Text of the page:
The Wednesday before Thanksgiving I worked from home and I cooked for a good part of the day. I started with salting and rosemary-ing the turkey and then I cooked: sweet potato-tahini dip; sweet potato soup; apple pie; upside down cranberry cake; pumpkin chocolate chip cookies. I somehow ran 8 miles through the cold, and then a friend came over unexpectedly for tea and a brief chat, and then I went for dinner — and I was beat. I’ll just do the rolls tomorrow, I told myself, for they were the last item on my list. But in the back of my mind I knew realistically I might not, and I really, really wanted to, especially as a surprise for my mom who I knew was on the same page with me regarding those leftovers. And then I looked at the recipe and realized they were not so very hard to throw together and so I did, just barely cramming the dough into a tupperware for its journey out of the city.

The recipe calls for the dough to be left in the fridge up to 12 hours — or overnight. A cold room would do just as well, which is what I had since the fridge was pretty well-filled, or even outside if you don’t have to worry about animal intrusion. My dough, which had already survived an hour-plus trip over the bridge (and, yes, through the woods), was further shocked by being thrown into a metal bowl, covered with plastic wrap, and then left for probably 16 hours in a chilly back room. And yet, it performed splendidly! I brought it into the kitchen about an hour before I planned to bake the rolls — having already happily exclaimed over the reality that it rose! It really did! — to let it warm to room temperature, and from there simply followed the recipe as written. While I don’t know if I’d call them ‘featherlight’ exactly (and possibly they would have been had it not been for the extenuating circumstances), they were nonetheless perfect.

We ate a lot of them spread with good butter along with our sweet potato soup, and I sent my mom home with a few leftover; I hear they were eaten as intended with cranberry sauce and turkey the next day. I wished I had thought to bring a few little sandwiches on my walk (with sharp cheese and lettuce and mayonnaise) but I think I was still too stuffed from the previous night’s meal to even contemplate lunch. No matter — there is this weekend and soup-making to attend to, not to mention Christmas dinner in just over two weeks. Perhaps I will make them again — and squirrel away a few especially for myself to savor, after. Or perhaps I’ll just make a double batch.

Featherlight Yeast Rolls, via Gourmet

1 russet (baking) potato (1/2 pound), peeled and cut into 1-inch pieces
1/2 stick unsalted butter, divided
1/2 cup whole milk
1 teaspoon salt
2 tablespoons sugar
1 (1/4-ounce) package Active dry yeast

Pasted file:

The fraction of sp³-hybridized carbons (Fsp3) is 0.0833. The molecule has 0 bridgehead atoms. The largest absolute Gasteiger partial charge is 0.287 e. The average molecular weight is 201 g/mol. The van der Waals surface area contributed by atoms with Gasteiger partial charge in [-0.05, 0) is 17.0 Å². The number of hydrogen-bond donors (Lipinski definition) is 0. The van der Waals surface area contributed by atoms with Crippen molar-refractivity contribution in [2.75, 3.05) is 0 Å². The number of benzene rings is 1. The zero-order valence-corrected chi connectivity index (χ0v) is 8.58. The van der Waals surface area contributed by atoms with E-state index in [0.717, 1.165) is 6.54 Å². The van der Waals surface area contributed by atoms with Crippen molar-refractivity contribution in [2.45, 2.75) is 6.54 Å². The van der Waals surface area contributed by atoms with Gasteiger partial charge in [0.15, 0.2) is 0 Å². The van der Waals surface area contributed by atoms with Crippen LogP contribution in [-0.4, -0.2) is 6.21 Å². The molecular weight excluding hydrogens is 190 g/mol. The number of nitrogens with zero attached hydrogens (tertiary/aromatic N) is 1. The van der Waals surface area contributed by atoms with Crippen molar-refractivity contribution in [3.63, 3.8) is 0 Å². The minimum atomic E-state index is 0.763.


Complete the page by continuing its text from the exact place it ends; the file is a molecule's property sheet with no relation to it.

2 2/3 cups all-purpose flour

Generously cover potato with cold water in a medium saucepan. Bring to a boil, then simmer, covered, until very tender, about 10 minutes. Reserve 1 cup cooking liquid, then drain potato well.

Meanwhile, melt 2 1/2 tablespoons butter.

Mash hot potato in a large bowl with a fork. Stir in milk, salt, 2 tablespoons sugar, and 2 tablespoons melted butter (mixture will be lumpy).

Cool 1/2 cup cooking liquid to warm (105 to 115°F). Stir in yeast and let stand until foamy, about 5 minutes. (If mixture doesn’t foam, Start over with new yeast and remaining cooking liquid.)

Stir yeast mixture into potato mixture, then stir in flour with a wooden spoon until a soft dough forms.

Turn out dough onto a floured surface and knead, dusting surface and hands with just enough flour to keep dough from sticking, until smooth and elastic, about 10 minutes (dough will be slightly sticky).

Brush a large bowl with some of remaining melted butter, then turn dough in bowl to coat. Cover tightly with plastic wrap and let rise, chilled, 8 to 12 hours.

Punch down dough (do not knead), then halve. Roll each half into a 12-inch-long log on a very lightly floured surface with lightly floured hands. Cut each log into 12 equal pieces and roll each into a ball. Arrange evenly spaced in 6 rows of 4 (less than 1/2 inch apart) in a buttered 13- by 9- by 2-inch baking pan. Cover pan with a kitchen towel (not terry cloth).

Let rolls rise in a draft-free place at warm room temperature until doubled (they will fill pan), 1 to 1 1/2 hours.

Preheat oven to 375°F with rack in middle.

Melt remaining 1 1/2 tablespoons butter.

Brush top of rolls with melted butter and bake until golden-brown, 25 to 30 minutes. Loosen edges with a sharp knife, then transfer rolls to a rack and cool slightly.


  1. Is it kismet? A day after I read this post, I happened upon the very issue of this magazine at a used bookstore and snapped it up, read it cover-to-cover this morning and was struck by that gem of an essay, by Edna Lewis, “What is Southern?” That essay reminded me of many of your posts. Among what stood out: The smell of coffee “greeting you on the way from the barn… served piping hot… so that if someone talked too much, they were told, ‘Save your breath to cool your coffee.'” What a great line.
    Anyway, now I have a hard copy of this biscuit recipe.

  2. These rolls were perfect accompaniments to soup and sandwiches. Once again, Nicole went the extra mile to please everyone and gave us the comfort of love woven into her food for the holiday. Thanks sweetie !